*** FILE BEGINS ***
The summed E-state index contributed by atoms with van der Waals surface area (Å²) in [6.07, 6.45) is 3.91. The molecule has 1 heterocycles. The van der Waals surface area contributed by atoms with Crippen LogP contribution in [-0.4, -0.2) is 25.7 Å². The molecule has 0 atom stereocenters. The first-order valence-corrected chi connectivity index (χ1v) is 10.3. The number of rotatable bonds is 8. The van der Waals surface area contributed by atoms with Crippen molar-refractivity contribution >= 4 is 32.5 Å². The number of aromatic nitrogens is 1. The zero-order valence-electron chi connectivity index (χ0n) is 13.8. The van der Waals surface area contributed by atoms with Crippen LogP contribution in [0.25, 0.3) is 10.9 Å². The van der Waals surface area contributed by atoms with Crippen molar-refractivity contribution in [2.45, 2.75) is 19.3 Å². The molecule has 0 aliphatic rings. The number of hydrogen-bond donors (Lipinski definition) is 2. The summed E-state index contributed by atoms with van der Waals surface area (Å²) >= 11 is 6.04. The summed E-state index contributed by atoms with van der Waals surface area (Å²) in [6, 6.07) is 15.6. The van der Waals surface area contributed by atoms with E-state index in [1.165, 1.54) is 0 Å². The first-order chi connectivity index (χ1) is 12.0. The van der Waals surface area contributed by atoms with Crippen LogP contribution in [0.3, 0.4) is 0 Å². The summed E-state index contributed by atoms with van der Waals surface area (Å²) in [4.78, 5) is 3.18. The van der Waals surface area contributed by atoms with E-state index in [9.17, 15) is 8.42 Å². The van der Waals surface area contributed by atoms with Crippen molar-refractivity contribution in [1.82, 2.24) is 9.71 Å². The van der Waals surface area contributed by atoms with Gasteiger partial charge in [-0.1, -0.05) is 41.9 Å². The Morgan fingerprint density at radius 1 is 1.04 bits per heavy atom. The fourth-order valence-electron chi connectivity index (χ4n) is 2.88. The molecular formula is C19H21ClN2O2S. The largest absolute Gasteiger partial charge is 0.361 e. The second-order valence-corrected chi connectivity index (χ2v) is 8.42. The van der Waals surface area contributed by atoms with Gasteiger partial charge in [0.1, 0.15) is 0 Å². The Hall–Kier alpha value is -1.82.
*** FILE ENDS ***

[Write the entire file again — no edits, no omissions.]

The summed E-state index contributed by atoms with van der Waals surface area (Å²) in [6.07, 6.45) is 3.91. The molecule has 1 heterocycles. The van der Waals surface area contributed by atoms with Crippen LogP contribution in [-0.4, -0.2) is 25.7 Å². The molecule has 0 atom stereocenters. The first-order valence-corrected chi connectivity index (χ1v) is 10.3. The number of rotatable bonds is 8. The van der Waals surface area contributed by atoms with Crippen molar-refractivity contribution >= 4 is 32.5 Å². The number of aromatic nitrogens is 1. The zero-order valence-electron chi connectivity index (χ0n) is 13.8. The van der Waals surface area contributed by atoms with Crippen LogP contribution in [0.25, 0.3) is 10.9 Å². The van der Waals surface area contributed by atoms with Crippen molar-refractivity contribution in [2.45, 2.75) is 19.3 Å². The molecule has 0 aliphatic rings. The number of hydrogen-bond donors (Lipinski definition) is 2. The summed E-state index contributed by atoms with van der Waals surface area (Å²) >= 11 is 6.04. The summed E-state index contributed by atoms with van der Waals surface area (Å²) in [6, 6.07) is 15.6. The van der Waals surface area contributed by atoms with E-state index in [1.165, 1.54) is 0 Å². The first-order chi connectivity index (χ1) is 12.0. The van der Waals surface area contributed by atoms with Crippen LogP contribution in [0.3, 0.4) is 0 Å². The summed E-state index contributed by atoms with van der Waals surface area (Å²) in [4.78, 5) is 3.18. The van der Waals surface area contributed by atoms with E-state index in [9.17, 15) is 8.42 Å². The van der Waals surface area contributed by atoms with Crippen molar-refractivity contribution in [1.82, 2.24) is 9.71 Å². The van der Waals surface area contributed by atoms with Gasteiger partial charge in [-0.1, -0.05) is 41.9 Å². The Morgan fingerprint density at radius 1 is 1.04 bits per heavy atom. The fourth-order valence-electron chi connectivity index (χ4n) is 2.88. The molecular formula is C19H21ClN2O2S. The largest absolute Gasteiger partial charge is 0.361 e. The second-order valence-corrected chi connectivity index (χ2v) is 8.42. The van der Waals surface area contributed by atoms with Gasteiger partial charge in [0.1, 0.15) is 0 Å². The Hall–Kier alpha value is -1.82.